Third-party liability (TPL), the function that protects Medicaid as the payer of last resort, is a multi-layered process. From as early as enrollment, there are many potential points of failure along the eligibility and claims payment continuums that, without adequate controls in place, could leave stakeholders vulnerable to myriad risks.
An effective TPL program ensures the appropriate coordination of benefits and care for Medicaid fee-for-service and managed care members — approximately 10% of whom are estimated to have access to other coverage. Maintaining these activities throughout the member lifecycle is equally complex and critical, making strategic partners with direct and proven experience vital to the effort.
When evaluating potential TPL contractors, prioritizing a few key attributes can help ensure you’re building a robust program equipped to address all critical areas of cost, quality and compliance.
- 5+ Years of Direct Medicaid Agency Experience
In a dynamic field such as healthcare, it is important to maintain a competitive and balanced procurement environment. However, this should not come at the compromise of performance, of which experience is a key indicator.
Due to the complex and evolving nature of Medicaid TPL, direct and longstanding experience should be a primary criterion in selecting a partner to help navigate these efforts. Suppliers with an extensive track record supporting a diversity of state Medicaid agencies and managed care organizations (MCOs) offer a broad and intricate understanding of program needs and stakeholder involvement. And because Medicaid has a limited reclamation window, it is imperative that TPL partners have the infrastructure in place to get your program up and running quickly and efficiently.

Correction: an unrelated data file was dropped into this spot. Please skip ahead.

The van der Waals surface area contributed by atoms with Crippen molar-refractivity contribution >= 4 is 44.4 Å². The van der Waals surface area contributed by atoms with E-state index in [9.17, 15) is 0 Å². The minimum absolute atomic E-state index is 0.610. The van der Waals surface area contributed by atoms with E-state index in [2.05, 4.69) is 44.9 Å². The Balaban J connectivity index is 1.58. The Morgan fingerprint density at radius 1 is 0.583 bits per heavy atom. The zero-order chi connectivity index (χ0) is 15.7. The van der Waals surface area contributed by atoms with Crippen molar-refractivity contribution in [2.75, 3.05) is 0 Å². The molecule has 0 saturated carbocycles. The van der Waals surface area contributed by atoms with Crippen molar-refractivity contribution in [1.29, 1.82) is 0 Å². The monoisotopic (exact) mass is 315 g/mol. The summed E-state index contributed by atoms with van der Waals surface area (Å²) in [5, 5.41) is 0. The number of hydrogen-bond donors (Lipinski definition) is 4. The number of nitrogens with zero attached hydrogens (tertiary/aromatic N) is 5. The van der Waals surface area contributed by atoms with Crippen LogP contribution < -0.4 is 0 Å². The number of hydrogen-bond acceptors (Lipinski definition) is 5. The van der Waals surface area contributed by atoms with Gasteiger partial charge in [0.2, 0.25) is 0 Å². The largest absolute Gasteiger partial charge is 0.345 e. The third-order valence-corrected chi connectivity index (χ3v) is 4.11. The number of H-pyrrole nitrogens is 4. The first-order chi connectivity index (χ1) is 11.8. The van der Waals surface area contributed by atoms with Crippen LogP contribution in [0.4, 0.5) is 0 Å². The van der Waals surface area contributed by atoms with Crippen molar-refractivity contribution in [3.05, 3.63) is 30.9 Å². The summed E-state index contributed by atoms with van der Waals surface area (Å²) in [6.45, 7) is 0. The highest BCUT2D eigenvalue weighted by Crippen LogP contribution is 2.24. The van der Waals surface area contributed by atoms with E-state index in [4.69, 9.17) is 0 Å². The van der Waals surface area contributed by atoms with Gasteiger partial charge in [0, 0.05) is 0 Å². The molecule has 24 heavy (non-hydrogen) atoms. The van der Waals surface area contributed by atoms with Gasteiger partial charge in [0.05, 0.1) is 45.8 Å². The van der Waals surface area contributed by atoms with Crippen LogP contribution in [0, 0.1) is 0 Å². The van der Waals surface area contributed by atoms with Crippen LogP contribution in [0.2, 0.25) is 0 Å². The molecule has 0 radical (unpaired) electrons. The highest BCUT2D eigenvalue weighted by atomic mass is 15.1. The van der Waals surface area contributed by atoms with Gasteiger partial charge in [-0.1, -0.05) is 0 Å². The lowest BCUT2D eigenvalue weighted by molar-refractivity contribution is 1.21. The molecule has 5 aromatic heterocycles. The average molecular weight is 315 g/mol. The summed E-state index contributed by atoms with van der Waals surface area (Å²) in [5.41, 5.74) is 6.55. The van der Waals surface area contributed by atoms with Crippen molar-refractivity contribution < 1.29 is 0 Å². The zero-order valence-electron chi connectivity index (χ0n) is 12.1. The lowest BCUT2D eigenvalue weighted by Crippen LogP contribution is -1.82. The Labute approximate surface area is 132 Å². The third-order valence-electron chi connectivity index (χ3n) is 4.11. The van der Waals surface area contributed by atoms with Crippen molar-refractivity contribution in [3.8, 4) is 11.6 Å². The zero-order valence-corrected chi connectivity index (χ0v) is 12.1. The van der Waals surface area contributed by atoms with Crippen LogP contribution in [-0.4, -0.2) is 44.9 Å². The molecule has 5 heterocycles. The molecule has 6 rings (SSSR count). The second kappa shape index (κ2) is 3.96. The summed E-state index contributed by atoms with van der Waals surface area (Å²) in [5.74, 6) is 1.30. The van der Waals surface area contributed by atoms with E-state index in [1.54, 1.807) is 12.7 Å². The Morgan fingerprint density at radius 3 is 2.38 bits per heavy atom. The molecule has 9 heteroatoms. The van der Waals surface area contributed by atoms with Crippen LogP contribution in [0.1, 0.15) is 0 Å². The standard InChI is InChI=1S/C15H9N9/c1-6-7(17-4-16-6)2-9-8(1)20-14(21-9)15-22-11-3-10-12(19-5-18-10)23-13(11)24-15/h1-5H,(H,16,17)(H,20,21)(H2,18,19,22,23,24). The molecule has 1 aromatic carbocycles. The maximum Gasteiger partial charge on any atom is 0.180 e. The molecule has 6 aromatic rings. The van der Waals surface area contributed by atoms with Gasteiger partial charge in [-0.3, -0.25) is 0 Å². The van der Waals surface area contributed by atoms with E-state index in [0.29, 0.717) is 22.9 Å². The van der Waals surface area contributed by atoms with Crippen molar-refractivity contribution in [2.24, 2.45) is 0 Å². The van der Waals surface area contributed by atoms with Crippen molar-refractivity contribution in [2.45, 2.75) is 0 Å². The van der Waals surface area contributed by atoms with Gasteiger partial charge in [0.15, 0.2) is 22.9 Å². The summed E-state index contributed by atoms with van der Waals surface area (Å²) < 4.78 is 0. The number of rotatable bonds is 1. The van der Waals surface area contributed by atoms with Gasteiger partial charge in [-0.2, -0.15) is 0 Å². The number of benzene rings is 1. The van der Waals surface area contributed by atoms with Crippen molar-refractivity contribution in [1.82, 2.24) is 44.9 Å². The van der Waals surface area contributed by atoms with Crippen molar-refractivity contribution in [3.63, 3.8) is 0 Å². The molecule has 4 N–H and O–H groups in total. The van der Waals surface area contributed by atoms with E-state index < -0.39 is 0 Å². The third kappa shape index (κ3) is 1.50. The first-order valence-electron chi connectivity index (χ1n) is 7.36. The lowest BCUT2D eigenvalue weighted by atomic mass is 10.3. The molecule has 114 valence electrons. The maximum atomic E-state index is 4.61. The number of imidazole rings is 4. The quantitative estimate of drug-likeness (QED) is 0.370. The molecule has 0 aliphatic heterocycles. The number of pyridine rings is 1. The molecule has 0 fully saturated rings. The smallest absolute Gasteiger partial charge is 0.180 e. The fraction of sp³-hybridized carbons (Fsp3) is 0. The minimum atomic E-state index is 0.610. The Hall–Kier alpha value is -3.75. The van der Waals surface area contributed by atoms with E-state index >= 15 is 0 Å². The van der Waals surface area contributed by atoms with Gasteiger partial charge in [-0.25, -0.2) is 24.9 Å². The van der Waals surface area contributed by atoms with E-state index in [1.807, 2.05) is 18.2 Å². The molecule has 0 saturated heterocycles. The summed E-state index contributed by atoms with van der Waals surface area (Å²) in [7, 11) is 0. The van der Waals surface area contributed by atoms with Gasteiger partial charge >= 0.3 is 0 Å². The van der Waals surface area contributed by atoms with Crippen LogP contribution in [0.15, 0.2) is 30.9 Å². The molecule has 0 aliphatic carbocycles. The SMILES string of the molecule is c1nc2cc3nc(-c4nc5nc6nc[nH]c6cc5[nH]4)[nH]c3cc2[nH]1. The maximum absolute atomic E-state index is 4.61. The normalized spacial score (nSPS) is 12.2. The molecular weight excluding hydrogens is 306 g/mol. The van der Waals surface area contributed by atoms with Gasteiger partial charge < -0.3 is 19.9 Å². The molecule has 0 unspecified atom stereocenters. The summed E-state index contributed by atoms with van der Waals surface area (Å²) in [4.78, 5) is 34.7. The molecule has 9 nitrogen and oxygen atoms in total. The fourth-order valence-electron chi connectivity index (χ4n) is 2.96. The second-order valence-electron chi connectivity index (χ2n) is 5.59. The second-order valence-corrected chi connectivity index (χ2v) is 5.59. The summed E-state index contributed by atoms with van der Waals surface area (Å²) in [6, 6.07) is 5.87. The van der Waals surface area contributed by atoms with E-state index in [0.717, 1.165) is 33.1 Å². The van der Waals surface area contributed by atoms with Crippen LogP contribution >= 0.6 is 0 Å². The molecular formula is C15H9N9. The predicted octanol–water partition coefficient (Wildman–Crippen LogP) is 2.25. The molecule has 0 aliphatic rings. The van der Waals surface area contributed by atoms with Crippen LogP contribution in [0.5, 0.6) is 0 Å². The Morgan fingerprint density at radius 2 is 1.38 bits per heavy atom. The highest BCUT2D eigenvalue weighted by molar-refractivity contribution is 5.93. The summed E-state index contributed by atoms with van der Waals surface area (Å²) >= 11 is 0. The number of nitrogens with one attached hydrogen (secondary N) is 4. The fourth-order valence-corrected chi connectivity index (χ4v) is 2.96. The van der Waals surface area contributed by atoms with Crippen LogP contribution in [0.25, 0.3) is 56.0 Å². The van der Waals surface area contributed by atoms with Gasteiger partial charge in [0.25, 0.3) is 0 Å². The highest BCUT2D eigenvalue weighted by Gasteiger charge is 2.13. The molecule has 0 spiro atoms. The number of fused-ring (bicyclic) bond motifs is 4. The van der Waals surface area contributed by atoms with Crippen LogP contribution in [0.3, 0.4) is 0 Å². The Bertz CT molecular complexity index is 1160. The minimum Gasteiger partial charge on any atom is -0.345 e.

- Established Data Use Agreements
Identifying other coverage in today’s complex health insurance ecosystem requires a robust and current set of eligibility and claims data, with contributions from payers across all plan types, including commercial, dental and long-term care. Securing data use agreements (DUAs) with these key stakeholders is a complex and legally intensive process that can take up to several years to finalize.
For newer entrants into the TPL market, data limitations can be both a barrier to entry and a risk to the payers they serve. An insufficient data infrastructure can generate false positives and low match rates, resulting in delayed or foregone savings and potentially putting highly sensitive information at risk. In considering TPL contractors, it is important to assess the breadth and diversity of DUAs they hold to ensure they are well positioned to deliver value from day one.
- Innovation in Data Matching
Without a truly interoperable healthcare system and unique patient identifier, matching individuals to their health data is one of the industry’s greatest and most pressing challenges. Not only can matching errors potentially compromise protected health information and negatively affect the revenue cycle, but they can also result in an individual being wrongly denied coverage — in some cases, at the point of service.